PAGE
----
If you smoke menthols, vote yes. You don't really smoke, anyway.

If you like a perfect dive bar, vote no. Smoke is essential to covering up the smell of stale beer and vomit.

If you like a fern bar, vote yes. A cigarette was never going to make you look cool, anyway.

If you like putting off for tomorrow what you could do today, vote no.

If you smoke only when you drink, then screw you.

If we were betting types:

WW: 6-1 in favor. But the death rate for smokers is climbing too fast to make an accurate count.

TR: 2-1 in favor.

JG: 100-none in favor. "Slam fucking dunk. The only people you can be mean to today are smokers. Plus, if you're against it, you're either an evil smoker or you're Satan incarnate."

Amendment 36: Selection of Presidential Electors
What the hell would it do?

Split the state's electoral college votes according to the percentage of votes cast for the presidential candidates, rather than award them in the winner-take-all system created by the U.S. Constitution.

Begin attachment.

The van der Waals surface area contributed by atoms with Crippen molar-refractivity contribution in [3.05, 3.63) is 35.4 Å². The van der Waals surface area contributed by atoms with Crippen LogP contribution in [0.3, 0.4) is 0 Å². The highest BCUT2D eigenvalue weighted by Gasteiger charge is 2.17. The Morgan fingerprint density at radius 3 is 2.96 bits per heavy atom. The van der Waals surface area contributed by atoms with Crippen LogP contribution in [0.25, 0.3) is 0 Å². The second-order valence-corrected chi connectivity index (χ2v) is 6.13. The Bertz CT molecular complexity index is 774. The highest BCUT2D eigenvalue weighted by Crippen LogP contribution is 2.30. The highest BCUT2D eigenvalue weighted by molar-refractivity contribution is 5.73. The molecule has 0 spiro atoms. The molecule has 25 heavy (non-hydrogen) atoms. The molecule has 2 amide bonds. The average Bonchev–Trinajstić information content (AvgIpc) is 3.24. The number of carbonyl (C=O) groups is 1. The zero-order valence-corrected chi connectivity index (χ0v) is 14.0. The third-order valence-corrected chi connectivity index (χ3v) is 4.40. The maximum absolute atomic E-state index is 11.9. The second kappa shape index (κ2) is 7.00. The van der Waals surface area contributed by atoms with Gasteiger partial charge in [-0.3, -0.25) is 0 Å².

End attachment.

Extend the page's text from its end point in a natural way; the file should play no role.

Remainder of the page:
Alert: If Amendment 36 passes, it goes into effect immediately. Not in 2008, not in 2012, but on November 2, 2004. That's why the rest of the country is saying that Colorado has the potential to play the role of spoiler that Florida did four years ago.

To be elected president, a candidate must win at least 270 of the 538 possible electoral votes. Each state has as many electoral votes as it does senators and representatives combined -- in Colorado's case, that's nine. And while nine might sound kind of puny compared to California's 55, the passage of Amendment 36 might be enough to change the actual outcome of the presidential race. Rather than give the winner of Colorado's popular vote -- Bush in 2000, and likely again in 2004 -- all nine electoral votes, Amendment 36 would immediately split the electoral votes, probably five to four. If that had happened in 2000, Al Gore would be up for re-election right now.

Who's behind it?

Phoenix-based People's Choice for President, which formed the local Make Your Vote for President Count committee.

War chest: $690,818

Big donors: People's Choice for President donated all but $1,568 of the total contributions.

Noteworthy supporters: Al Franken, state senator Ron Tupa.